Pop star Paula Abdul is the only person singing lead vocals on her 10-million-selling debut album "Forever Your Girl," a Los Angeles jury concluded Thursday.
The ruling closes the book on a two-year music industry spectacle that erupted after background singer Yvette Marine filed a multimillion-dollar "false and deceptive packaging" lawsuit against Virgin Records, Abdul's record company, claiming she was an uncredited co-lead vocalist on at least two songs of the smash 1988 album.
Despite media comparisons of the case to the Milli Vanilli lip-sync fiasco, Marine never contended that Abdul's voice was absent from the recording. In her April, 1991, suit, she alleged that Virgin--without authorization--electronically combined lead "guide" vocal tracks sung by Marine with Abdul's vocal tracks in the final mix, misrepresenting the composite to the public as one voice.
The jury did not buy the argument. After deliberating only three hours, it unanimously rejected Marine's claim to credit and copyright compensation.
Abdul wept with joy after the verdict was read.
"I feel like the weight of the world has been lifted off my shoulders," said Abdul, who attended the trial daily with family and friends and was called as a witness to testify. "I worked hard to get where I am in this business, and I'm proud that Virgin Records fought the case."
Marine was clearly disappointed.
"I have to say I am relieved it's finally over," said Marine, who now works as a staff songwriter for Walt Disney Music. "Of course I'm disappointed that the jury didn't think that my contributions were more than just a background, but I brought this case to trial and spoke up for a lot of singers like myself. . . . "
The allegations against Abdul sparked enormous media attention, primarily because the case caught fire shortly after Milli Vanilli front men Robert Pilatus and Fabrice Morvan admitted they never sang a note on their 10-million-selling "Girl You Know It's True" album.
That revelation not only cost the duo a Grammy but also triggered dozens of consumer class-action claims against their record company and prompted several legislators to propose laws aimed at exposing pantomimists in concert.
R & B singer Martha Wash had already taken on Sony, RCA and A & M Records with "false advertising" suits, claiming that each company hired models to lip-sync to unauthorized recordings of her voice in separate videos by Black Box, Seduction and C+C Music Factory. Wash, who was represented by the same attorney as Marine, settled out of court and received substantial payments.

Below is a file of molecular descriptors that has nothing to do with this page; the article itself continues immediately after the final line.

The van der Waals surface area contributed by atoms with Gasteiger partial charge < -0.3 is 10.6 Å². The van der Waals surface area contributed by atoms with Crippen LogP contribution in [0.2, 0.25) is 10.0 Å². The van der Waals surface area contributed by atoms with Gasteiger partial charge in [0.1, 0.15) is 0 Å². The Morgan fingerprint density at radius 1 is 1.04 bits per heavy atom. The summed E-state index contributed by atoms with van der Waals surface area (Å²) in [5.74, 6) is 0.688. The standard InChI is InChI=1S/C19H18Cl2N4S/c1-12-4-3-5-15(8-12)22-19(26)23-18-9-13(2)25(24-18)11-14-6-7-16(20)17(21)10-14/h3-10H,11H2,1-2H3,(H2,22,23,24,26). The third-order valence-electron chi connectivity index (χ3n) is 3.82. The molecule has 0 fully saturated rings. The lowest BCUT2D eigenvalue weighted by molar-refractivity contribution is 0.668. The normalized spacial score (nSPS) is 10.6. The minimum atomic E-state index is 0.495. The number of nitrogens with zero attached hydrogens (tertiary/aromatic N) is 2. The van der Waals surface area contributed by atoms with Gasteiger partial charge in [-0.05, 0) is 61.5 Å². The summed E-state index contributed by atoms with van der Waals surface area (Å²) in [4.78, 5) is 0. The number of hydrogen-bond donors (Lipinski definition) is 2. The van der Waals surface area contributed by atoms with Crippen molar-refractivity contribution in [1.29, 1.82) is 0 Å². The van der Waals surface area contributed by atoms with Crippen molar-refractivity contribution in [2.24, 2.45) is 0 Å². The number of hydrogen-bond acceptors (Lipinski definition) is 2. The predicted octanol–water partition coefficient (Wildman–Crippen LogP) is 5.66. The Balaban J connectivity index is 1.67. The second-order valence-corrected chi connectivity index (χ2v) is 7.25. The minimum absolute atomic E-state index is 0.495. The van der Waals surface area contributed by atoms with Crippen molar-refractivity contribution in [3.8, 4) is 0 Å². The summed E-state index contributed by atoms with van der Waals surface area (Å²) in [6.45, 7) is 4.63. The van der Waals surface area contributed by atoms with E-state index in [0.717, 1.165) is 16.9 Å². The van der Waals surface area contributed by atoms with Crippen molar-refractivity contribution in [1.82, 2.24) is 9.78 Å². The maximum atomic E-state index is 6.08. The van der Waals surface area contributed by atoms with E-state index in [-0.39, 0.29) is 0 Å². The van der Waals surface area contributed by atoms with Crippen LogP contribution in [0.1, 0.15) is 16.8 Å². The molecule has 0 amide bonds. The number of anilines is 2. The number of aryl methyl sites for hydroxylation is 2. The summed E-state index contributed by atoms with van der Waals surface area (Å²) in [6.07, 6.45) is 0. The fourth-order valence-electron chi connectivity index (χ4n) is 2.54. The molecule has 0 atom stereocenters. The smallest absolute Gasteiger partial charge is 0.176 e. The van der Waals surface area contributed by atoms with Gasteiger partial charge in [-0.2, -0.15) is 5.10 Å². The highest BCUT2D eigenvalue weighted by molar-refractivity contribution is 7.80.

But Marine's claim involved more subtle issues. The unprecedented case pressured the industry to expose complex technological wizardry employed by many of the nation's biggest pop stars to secure perfect-sounding vocals on their hit recordings.
For years, recording artists, from Michael Jackson to the Beatles, have regularly used separate recordings of their own voices or unison vocal tracks by background singers to doctor the accuracy and strength of their performances on some of their biggest hits.
While many insiders initially dismissed Marine's lawsuit as a publicity stunt, record companies feared that a victory for Marine might open the floodgate to dozens of potential copycat suits.
During the vitriolic four-week trial, attorneys for both sides called a plethora of witnesses, including record executives, sound specialists and studio producers.
The Abdul flap surfaced in March, 1991, after Marine was allegedly misquoted in a Globe tabloid article stating that Abdul did not sing at all.
Marine testified that Virgin hired her for several days' work to lay down background and lead "guide" vocal tracks for Abdul on several songs. While it is common for an established artist to rehearse with a studio "guide" track during the initial stages of recording, the track is usually discarded once the singer memorizes the song.
However, Marine alleged that Virgin--without authorization--combined her lead guide track with Abdul's vocal track in the song's final mix.
Virgin said that Marine was hired specifically to sing background vocals and was paid and credited accordingly.